Human Truths

Journal Staff


Editor's Note: The column's writer wishes to remain anonymous.

Comment on reply from a member criticizing the article "How “Black Lives Matter” and Should Reinforce Our Values in the Realm of Emergency Dispatch," by Jeff Clawson, MD, and Matthew Miko


Have we lost our basic decency? The basic human-ness that makes us great public safety professionals?

That this article, meant to acknowledge the broader problem of implicit bias and our role as emergency responders/public servants, cannot quote a black American without becoming "politically motivated" and "offensive" is clear evidence that it needed to be written. We must acknowledge our biases and triggers; and acknowledge that the lens we see through is not the only lens or the right lens.

Daily, I hear employees in our combined center make comments about someone who’s a “drunk”, or “they deserve it, they chose to do drugs”. As a recovering addict myself, I silently feel the sting of these comments, because 15 years ago they were me. I experienced this bias when I was left alone for seven hours in a hospital with a dislocated arm, hospital staff said there was nothing wrong with me. What they meant was that there couldn't possibly be because I was "just a drunk".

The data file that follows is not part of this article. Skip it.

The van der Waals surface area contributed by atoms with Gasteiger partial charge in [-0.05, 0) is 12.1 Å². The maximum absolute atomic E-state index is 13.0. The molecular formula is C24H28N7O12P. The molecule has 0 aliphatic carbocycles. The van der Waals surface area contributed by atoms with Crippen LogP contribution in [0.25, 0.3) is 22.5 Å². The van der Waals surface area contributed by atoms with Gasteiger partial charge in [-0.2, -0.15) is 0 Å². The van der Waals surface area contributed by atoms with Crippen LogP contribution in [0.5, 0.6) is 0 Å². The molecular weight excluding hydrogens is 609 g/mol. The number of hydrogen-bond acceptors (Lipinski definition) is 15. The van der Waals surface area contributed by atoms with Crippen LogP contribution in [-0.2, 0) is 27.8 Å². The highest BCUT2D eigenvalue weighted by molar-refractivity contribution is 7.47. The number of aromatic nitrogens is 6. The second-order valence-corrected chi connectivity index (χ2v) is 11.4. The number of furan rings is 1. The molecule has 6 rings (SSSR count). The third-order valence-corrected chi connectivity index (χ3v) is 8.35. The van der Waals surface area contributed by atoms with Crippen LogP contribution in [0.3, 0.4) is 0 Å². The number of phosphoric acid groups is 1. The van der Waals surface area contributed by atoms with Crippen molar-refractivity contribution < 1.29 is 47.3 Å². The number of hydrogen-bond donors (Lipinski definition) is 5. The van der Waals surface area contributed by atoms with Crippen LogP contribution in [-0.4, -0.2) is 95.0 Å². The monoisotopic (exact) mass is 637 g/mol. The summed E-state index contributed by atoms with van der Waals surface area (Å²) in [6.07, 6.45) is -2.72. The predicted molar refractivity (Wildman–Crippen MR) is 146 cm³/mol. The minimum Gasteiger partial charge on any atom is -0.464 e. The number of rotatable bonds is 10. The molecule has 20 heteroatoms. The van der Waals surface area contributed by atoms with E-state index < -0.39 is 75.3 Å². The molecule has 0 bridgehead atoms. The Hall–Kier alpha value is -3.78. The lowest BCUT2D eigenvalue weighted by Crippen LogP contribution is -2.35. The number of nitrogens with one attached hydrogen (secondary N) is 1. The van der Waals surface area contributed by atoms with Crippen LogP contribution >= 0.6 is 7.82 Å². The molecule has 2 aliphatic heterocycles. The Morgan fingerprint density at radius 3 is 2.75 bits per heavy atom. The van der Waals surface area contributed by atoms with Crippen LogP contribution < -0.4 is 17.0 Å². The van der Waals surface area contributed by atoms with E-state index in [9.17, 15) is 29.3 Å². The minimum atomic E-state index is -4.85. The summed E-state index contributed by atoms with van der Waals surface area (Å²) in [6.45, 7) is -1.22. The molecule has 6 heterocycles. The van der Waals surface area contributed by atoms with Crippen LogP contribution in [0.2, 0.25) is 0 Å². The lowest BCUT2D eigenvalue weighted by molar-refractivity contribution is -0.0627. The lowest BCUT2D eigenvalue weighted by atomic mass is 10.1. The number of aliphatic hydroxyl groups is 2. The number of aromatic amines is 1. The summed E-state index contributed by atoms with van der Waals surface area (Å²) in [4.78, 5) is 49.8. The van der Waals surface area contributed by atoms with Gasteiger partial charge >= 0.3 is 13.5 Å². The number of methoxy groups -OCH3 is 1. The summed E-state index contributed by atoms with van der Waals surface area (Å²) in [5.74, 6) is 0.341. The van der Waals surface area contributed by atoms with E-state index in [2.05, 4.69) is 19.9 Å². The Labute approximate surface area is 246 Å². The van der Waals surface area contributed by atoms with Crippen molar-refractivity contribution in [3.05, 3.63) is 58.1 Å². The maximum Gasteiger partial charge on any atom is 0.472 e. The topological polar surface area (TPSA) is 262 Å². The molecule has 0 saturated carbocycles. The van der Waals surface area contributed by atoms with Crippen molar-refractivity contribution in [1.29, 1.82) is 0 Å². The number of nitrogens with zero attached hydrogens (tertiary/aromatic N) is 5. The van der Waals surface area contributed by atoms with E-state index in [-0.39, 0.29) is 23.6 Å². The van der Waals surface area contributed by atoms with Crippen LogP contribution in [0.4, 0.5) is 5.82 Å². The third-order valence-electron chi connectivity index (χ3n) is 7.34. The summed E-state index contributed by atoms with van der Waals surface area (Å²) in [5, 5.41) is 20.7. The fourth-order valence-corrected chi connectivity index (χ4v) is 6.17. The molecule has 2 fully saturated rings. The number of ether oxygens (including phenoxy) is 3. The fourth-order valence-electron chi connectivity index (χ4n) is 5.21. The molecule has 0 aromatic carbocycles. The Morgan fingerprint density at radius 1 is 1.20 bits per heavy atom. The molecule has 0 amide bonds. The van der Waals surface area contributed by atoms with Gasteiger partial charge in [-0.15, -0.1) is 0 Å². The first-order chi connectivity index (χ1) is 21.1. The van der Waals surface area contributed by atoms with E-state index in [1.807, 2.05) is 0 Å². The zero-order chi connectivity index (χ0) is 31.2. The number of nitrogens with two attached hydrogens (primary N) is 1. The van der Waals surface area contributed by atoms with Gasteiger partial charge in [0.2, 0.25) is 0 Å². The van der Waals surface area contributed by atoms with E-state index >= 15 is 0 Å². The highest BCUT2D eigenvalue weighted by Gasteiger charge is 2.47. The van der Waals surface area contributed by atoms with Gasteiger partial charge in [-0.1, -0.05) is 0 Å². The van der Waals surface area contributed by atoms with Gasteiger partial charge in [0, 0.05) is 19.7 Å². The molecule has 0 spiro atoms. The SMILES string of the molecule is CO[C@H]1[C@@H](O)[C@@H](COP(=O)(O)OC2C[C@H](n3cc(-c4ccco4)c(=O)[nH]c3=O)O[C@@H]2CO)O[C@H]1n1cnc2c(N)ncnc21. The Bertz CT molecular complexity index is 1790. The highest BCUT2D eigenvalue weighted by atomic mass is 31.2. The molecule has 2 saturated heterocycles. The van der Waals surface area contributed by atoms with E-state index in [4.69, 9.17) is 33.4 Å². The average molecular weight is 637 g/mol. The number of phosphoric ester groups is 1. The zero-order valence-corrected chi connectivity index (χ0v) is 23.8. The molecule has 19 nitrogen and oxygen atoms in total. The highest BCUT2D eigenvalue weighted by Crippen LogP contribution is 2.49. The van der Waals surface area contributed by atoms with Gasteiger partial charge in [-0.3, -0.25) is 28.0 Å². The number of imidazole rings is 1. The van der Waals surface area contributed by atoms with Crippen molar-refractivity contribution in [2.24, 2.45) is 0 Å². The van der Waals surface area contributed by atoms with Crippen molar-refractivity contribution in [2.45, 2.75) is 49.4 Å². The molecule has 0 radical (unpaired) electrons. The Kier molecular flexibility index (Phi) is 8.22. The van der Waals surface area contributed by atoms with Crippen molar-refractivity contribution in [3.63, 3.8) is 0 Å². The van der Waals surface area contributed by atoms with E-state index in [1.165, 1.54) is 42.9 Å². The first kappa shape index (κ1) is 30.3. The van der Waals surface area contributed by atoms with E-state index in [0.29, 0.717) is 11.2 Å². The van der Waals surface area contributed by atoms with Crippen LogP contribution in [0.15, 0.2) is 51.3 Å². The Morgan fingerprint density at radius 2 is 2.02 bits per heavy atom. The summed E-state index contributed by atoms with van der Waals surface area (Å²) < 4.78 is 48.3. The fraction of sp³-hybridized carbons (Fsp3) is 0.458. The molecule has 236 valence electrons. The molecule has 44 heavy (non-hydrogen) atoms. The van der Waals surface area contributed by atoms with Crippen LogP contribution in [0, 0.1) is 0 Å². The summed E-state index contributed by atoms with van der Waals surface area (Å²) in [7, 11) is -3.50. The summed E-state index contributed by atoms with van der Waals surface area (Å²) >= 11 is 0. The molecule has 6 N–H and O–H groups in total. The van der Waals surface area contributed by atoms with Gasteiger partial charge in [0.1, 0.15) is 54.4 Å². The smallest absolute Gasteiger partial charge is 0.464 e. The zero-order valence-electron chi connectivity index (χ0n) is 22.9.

I hear bias comments about volunteer responders--that department x is "stupid", or creating a narrative around one particular responder with a bad reputation; that this responder is inherently in the wrong because “I know how (s)he is”. I am guilty of it myself. I’m not perfect. But at least I KNOW when I’m guilty of bias or stereotype, and thus can correct for it (or at least TRY) next time.

I applaud the article written by Dr. Clawson and Mr. Miko. It needs to be said. We need to stop the cynicism and complacency, and work on compassion, awareness, and perspective. If we don’t, in the coming years 911 will be under the microscope for our role in violence, inaction, or negligent behavior resulting in harm. We have an opportunity to correct, and if that responder cannot see beyond their narrow worldview, I think the Academy is better off without them.

A Proud Academy Member